This is a review of the exhibition Margaret Preston – Art and Life at AGSA in 2006.
The Art Gallery of South Australia’s recent retrospective exhibition of Margaret Preston’s lifetime of work was certainly a large undertaking. Preston was one of a number of female artists working in Sydney between the wars in the modern style, though she combined it with a penetrating regard for the natural world.1 Margaret Preston’s life and artistic career proved to be a role-model for future feminists, but how fully was this revealed in Margaret Preston – Art and Life?
The most striking element of the exhibition is the sheer volume of work, filling three galleries, rather densely hung, and none of it on white walls. Instead, the yellows and reds on which the works are displayed lend them a warm and inviting quality. The vast number of works featured span her entire career, and are displayed chronologically to demonstrate the development of her artistic practise. We start with some of her still lives, such as a bowl of onions, and quickly move into paintings of flower arrangements. These were to become the iconic images that defined Preston’s work, and the second gallery features them almost exclusively. Here we find the realisation of Preston’s modern style, using painting and woodblock to create strong areas of flat colour in image after image of Australian native flora arrangements. We end in the last gallery with many of her landscapes and more indigenous inspired artworks.
Despite the large amount of work on show, there were only a few paintings that demonstrated Preston’s deeper political motivations. One such painting is Japanese submarine exhibition (1942, pictured right), which stands out amongst all the flowers. It depicts a dismantled submarine on display by the seaside. There are war ships in the ocean in the background and a soldier standing casually in the foreground. There are none of the bright colours found in Preston’s flora, and the painting is executed in rough, simple style. Catherine Speck suggests the childlike presentation of the submarine may have represented Preston’s belief that warfare was an immature way to solve international conflict.2 In fact the signs in the painting resting up against the displayed submarine speak directly to the viewer about warfare in general, saying ‘Do Not Ask Questions’. This is a pointedly political painting, much like many of Preston’s other works not featured in this exhibition, which show “war as inverting the everyday”.3
Preston’s politics extended to a deeply felt nationalism.4 Preston was one of the first Australian artists to attempt to engage with indigenous imagery as a means of creating a uniquely Australian art form. Her well known 1928 Aboriginal Flowers was on display, along with some examples of abstract designs she created, inspired by indigenous designs. There are also some unusual paintings from late in her career of aboriginals in biblical situations, such as a Garden of Eden, full of Australian flora and fauna. These works seem quite out of keeping with the rest of Preston’s practise, yet there is little information given to place these works in the context of her previous work or her political beliefs.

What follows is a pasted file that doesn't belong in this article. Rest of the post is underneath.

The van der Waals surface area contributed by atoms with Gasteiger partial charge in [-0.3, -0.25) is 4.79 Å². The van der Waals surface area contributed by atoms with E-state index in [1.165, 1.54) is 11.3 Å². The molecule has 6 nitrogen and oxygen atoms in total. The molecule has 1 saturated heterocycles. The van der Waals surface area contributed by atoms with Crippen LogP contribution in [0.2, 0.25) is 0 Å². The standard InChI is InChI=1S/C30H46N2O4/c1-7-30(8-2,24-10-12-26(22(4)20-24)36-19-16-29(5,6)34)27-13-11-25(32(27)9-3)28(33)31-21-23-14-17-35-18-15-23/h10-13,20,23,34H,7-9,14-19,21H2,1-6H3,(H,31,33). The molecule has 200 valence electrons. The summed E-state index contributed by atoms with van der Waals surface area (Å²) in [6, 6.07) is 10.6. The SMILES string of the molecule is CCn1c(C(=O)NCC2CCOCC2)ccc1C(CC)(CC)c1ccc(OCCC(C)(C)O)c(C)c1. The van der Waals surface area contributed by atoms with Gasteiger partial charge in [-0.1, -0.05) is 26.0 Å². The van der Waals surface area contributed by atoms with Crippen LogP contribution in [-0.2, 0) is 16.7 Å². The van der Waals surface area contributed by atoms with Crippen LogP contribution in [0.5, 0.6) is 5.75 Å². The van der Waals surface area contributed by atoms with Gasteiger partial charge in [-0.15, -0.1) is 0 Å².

One particularly noteworthy image is Flapper, painted in 1925. (Pictured right) The woman was Preston’s maid, Myra, and though she is clearly an attractive woman, Preston here is aiming to capture something other than beauty. Reflecting her woodcut work, the image has had extraneous detail pared away to create a very modern style of bold, flat areas of colour.5 Myra gazes straight at the viewer, full of confidence, an intelligent woman assured of her contemporary outlook. The painting demonstrates explicitly Preston’s feminist ethos, one of the fundamental aspects of her career success.
Margaret Preston was a strong and dominant personality, ‘a force to be reckoned with.’6 Yet this exhibition presents the viewer with a twee cacophony of flowers and landscapes, which are all very attractive to look at, but can hardly be said to do justice to the exemplar and empowering career Preston had. Instead the exhibition simply promulgates the idea that female artists just painted flowers, and that their concerns were primarily domestic and aesthetic. Certainly the amount of work on show was vast, but it has failed to capture the invigoration and determination that fuelled Preston. There were undoubtedly many sales of the numerous posters available of pretty flowers, which could hang easily and without challenge in many a home, but what would Preston, ‘a self-proclaimed enemy of the dull’7 have made of such a conservative retrospective?
Hart, Deborah, Federation: Australian Art & Society 1901-2001, Exhibition Catalogue, Curator John McDonald,National Gallery of Australia, Canberra, 2000
Hylton, Jane, South Australian Women Artists: 1890s-1940s, Exhibition Catalogue, Art Gallery of South Australia, 1994
Sayers, Andrew Australian Art, Oxford University Press, 2001
Speck, Catherine, Painting Ghosts, Craftsman House, Melbourne, 2004
- Sayers, Andrew Australian Art, Oxford University Press, 2001, pg. 126
- Speck, Catherine, Painting Ghosts, Craftsman House, Melbourne, 2004, pg. 106
- Ibid. pg 112
- Hylton, Jane, South Australian Women Artists: 1890s-1940s, Exhibition Catalogue, Art Gallery of South Australia, 1994
- Hart, Deborah, Federation: Australian Art & Society 1901-2001, Exhibition Catalogue, Curator John McDonald, National Gallery of Australia, Canberra, 2000, pg 110
- Ibid. pg 109